4.12.2012 | Von:
Bettina Gransow

Patterns of Migration: Rural-Urban and Labor Migration Predominate

Internal migration in China is predominantly country-city migration and is accompanied by a rapid process of urbanization.

Number of Internal Migrants

Landkarte der Volksrepublik China und Taiwan In 2011 – for the first time in Chinese history – more than half the Chinese population were living in cities. (© Central Intelligence Agency (US))
In 2011 – for the first time in Chinese history – more than half the Chinese population were living in cities. According to projections by the Development Research Center, which comes directly under the Chinese State Council, by the year 2020 the rate of urbanization will have reached 60%.[1] Out of a total population of 1.34 billion, according to the 2010 census, 666 million (or 49.7%) were city dwellers and 674 million (or 50.3%) were country dwellers. In 2010, the total number of internal migrants, that is, those who remained for longer than 6 months at a residence other than their habitual place of abode, amounted to 221 million. In comparison with the previous census in the year 2000 (117 million), this was almost a doubling of the number of internal migrants.[2]

About three quarters of Chinese internal migration is labor migration.[3] According to the National Bureau of Statistics, in the year 2011 there were, in total, 253 million migrant workers (nongmingong); if we discount local commuters, that leaves 159 million migrant workers who live and work away from their permanent place of residence for long periods. Of these, 126 million were on their own and 33 million (21%) were accompanied by their families. The overwhelming majority of the migrant workers (95%) were working as paid employees.

Destinations of Labor Migrants

The country’s principal metropolitan areas and conurbations are the main centers of attraction for rural migrant workers. In 2009, 63% of them were employed in large and medium-sized cities – 9% of them in municipalities[4], 20% in provincial capitals and 34% in cities at the level of prefectures.[5] Since the 1990s the direction of the migration flows has remained unchanged: the destinations are the megacity regions in the Pearl River Delta, Shanghai, the Yangtze Delta and the Beijing/Tianjin region. The principal provinces of immigration are Guangdong, Zhejiang, Jiangsu and Shandong. There are smaller migration flows in the opposite direction, e.g. to Lhasa or to Xinjiang for the cotton harvest. The Chinese policy of tending to invest more heavily in the western regions of the country also has some influence on the direction of migration flows. Currently, for example, production sites are being moved from the coast to inland locations. As a consequence, central Chinese provinces like Hunan, Hubei and Sichuan, i.e. classic provinces of emigration, could retain more of their workers. The rapidly growing megacities of inland China could also become more attractive. Cities such as Xi’an, Kunming, Urumqi and Harbin are considered to be the next candidates for expansion to megacities.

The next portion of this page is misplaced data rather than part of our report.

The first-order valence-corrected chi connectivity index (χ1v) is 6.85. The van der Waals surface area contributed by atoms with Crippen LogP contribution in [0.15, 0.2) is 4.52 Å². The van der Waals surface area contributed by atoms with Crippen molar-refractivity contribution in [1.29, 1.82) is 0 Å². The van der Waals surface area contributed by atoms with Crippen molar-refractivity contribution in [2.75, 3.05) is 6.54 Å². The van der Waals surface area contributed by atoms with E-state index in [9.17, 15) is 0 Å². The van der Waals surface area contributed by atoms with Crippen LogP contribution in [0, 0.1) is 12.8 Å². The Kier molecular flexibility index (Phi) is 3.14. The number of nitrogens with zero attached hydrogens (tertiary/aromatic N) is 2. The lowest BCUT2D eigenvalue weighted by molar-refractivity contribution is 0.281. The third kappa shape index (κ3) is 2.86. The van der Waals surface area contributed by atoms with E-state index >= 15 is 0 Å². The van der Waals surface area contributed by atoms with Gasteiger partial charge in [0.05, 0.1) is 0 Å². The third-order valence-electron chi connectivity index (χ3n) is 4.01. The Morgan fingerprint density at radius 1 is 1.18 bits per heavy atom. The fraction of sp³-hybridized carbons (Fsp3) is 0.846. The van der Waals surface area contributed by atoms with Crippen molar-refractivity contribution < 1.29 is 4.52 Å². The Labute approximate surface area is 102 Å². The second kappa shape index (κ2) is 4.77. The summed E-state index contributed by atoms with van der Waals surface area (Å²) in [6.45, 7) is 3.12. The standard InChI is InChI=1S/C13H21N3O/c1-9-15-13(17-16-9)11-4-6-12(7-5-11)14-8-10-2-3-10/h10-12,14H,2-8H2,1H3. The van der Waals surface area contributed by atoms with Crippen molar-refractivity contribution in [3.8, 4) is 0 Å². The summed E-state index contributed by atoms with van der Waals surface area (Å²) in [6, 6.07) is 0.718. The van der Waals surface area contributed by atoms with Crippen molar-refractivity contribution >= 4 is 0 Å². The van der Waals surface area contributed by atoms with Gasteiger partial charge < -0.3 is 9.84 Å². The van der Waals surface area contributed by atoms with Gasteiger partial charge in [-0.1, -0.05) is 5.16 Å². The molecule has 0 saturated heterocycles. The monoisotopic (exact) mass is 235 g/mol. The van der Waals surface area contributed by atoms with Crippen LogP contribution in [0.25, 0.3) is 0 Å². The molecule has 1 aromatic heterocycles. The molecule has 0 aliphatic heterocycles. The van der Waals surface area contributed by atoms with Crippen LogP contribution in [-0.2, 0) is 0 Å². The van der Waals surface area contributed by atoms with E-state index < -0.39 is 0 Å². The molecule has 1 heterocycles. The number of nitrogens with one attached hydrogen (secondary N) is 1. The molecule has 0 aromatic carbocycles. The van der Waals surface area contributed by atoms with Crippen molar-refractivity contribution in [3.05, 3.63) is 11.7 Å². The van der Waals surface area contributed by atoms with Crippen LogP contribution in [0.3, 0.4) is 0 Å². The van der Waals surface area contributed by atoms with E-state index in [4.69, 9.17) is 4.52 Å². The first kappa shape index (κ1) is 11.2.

Despite the presence of so many rural migrant workers, since around 2004 there has been a shortage of labor in the destination regions of internal migration. This has led to a debate among experts about whether the reservoir of cheap rural labor in China is exhausted and a phase of rising wages has begun, or whether other causes are more significant (e.g. non-payment of wages or excessively low wages, the fear of accidents at work or improved living conditions in the countryside itself).

This text is part of the policy brief on "Internal Migration in China – Opportunity or Trap?".


Zhou/Li (2010), p. 68.
Major Figures (2011), pp. 59-61.
Cf. also Gongan (2008), p. 2.
Direct-controlled municipalities have the highest rank in the Chinese administrative system, that is, the rank of a province. There are only four such cities: Peking, Shanghai, Tianjin and Chongqing.
Zhongguo (2010), p. 26.
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